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Isolated Axillary Nerve Involvement: A Case Report
1Neurologist, Bakirkoy Training and Research Hospital for Psychiatry Neurology and Neurosurgery, 1st Department of Neurology, Istanbul - Turkey
2Neurologist, Bakirkoy Training and Research Hospital for Psychiatry Neurology and Neurosurgery, 2nd Department of Neurology, Istanbul - Turkey
3Neurologist, Bezmialem Vakif University, Faculty of Medicine, Department of Neurology, Istanbul - Turkey
4Neurologist, Okmeydani Training and Research Hospital, Department of Neurology, Istanbul - Turkey
5Neurologist, Istanbul Training and Research Hospital, Department of Neurology, Istanbul - Turkey
Dusunen Adam The Journal of Psychiatry and Neurological Sciences 2013; 2(26): 211-214 DOI: 10.5350/DAJPN2013260212
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Isolated axillary neuropathy is a rare condition. Trauma to the shoulder, especially dislocation of the shoulder is the most common cause. The other causes of axillary neuropathy are injection to the shoulder, carrying heavy backpacks and acute idiopathic brachial plexus neropathy. Differential diagnosis should be made especially between cervical 5-6 radiculopathy and upper truncus brachial plexopathy.

Case: A 32-year-old man admitted with progressive atrophy and weakness of the right shoulder which developed after deep pain. In his neurological examination, abduction weakness and atrophy of the right shoulder was determined. Magnetic resonance imaging findings of cervical spine and right shoulder were normal. Electrophysiologic examination revealed reduced compound muscle action potential amplitude of the right axillary nerve, recorded from deltoid muscle, compared to the left side. On needle EMG, subacute neurogenic signs in the right deltoid and teres minor muscles which are innervated by the axillary nerve were detected. Etiological evaluation revealed no cause. It has been suggested that isolated axillary neuropathy may be associated with Personage-Turner syndrome. Antiinflammatory medications and physical therapy provided partial improvement. The aim of our presentation was to discuss the differential diagnosis, treatment options and etiologic causes of axillary neuropathy.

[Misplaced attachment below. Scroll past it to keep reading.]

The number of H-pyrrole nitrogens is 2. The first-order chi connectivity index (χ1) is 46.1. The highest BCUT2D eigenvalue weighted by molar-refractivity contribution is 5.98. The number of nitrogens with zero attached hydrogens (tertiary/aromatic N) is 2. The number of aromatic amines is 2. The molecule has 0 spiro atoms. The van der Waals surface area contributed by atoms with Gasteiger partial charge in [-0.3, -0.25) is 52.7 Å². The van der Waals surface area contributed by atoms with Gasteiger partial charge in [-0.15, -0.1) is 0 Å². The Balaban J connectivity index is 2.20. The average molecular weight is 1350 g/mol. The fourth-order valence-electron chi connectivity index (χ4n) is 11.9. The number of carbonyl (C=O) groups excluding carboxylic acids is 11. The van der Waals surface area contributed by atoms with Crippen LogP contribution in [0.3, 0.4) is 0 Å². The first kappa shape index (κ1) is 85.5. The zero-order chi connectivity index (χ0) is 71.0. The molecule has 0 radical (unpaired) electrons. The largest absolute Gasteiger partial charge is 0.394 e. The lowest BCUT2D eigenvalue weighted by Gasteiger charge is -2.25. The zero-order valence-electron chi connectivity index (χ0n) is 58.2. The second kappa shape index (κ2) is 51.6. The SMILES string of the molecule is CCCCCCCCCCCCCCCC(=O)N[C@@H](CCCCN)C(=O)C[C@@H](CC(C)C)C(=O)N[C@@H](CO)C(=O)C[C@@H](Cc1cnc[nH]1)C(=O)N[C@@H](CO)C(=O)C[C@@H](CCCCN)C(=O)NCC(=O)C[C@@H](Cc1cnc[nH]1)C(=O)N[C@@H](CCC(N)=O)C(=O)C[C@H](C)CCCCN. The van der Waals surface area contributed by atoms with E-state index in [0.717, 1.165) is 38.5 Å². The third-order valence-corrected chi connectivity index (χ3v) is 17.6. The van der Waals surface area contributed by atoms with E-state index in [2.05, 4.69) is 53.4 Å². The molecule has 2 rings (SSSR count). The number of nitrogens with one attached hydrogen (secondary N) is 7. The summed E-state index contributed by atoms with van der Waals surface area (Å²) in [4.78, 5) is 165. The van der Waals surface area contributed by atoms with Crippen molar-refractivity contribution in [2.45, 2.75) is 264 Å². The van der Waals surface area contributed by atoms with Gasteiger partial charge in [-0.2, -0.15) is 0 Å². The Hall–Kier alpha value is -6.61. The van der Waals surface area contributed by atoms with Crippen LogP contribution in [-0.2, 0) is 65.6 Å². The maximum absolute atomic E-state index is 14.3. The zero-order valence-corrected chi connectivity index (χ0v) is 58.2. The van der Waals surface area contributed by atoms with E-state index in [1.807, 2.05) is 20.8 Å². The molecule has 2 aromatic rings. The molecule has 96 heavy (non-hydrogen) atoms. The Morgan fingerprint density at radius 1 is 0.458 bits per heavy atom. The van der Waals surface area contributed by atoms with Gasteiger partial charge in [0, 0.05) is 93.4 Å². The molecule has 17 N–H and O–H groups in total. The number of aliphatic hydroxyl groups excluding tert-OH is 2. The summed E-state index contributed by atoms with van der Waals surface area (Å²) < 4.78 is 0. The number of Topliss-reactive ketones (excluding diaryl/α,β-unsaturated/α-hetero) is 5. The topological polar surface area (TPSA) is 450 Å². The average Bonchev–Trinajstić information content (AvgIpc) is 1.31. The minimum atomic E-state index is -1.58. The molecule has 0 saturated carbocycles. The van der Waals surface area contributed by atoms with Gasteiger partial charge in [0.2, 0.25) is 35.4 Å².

The axillary nerve is comprised of fibers from the C5-C6 cervical nerve roots. It leaves upper truncus and posterior cord of brachial plexus. Axillary nerve first extends from the lateral side of the radial nerve, then passes laterally and posteriorly, and located under the shoulder joint. Then it travels through the quadrangular space formed by neck of the humerus, long head of the triceps, teres minor and teres major muscles. It divides into anterior and posterior branches in the deltoid muscle. While its motor fibers innervate the deltoid and teres minor muscles, its sensory fibers carry sensory information from the shoulder joint, as well as the skin covering the inferior region of the deltoid muscle (1). Isolated axillary nerve involvement generally appears secondary to the trauma and reveals itself through limitation of the shoulder movements (2).


It has come to the knowledge that a 32 year old male patient has referred to a physical therapy rehabilitation clinic due to severe right shoulder pain. He could not recall a specific precipitating traumatic event. The cervical spinal and the shoulder MR findings were normal and he has been treated with with anti-inflammatory drugs. It was determined that the pain complaints lessened, however there was weakness and slimming on the shoulder. Neurological examination revealed muscle strength (Medical Research Council scale) as 3 in shoulder abduction, atrophy of deltoid muscle and hypoesthesia in the area of axillar nerve sensory distribution.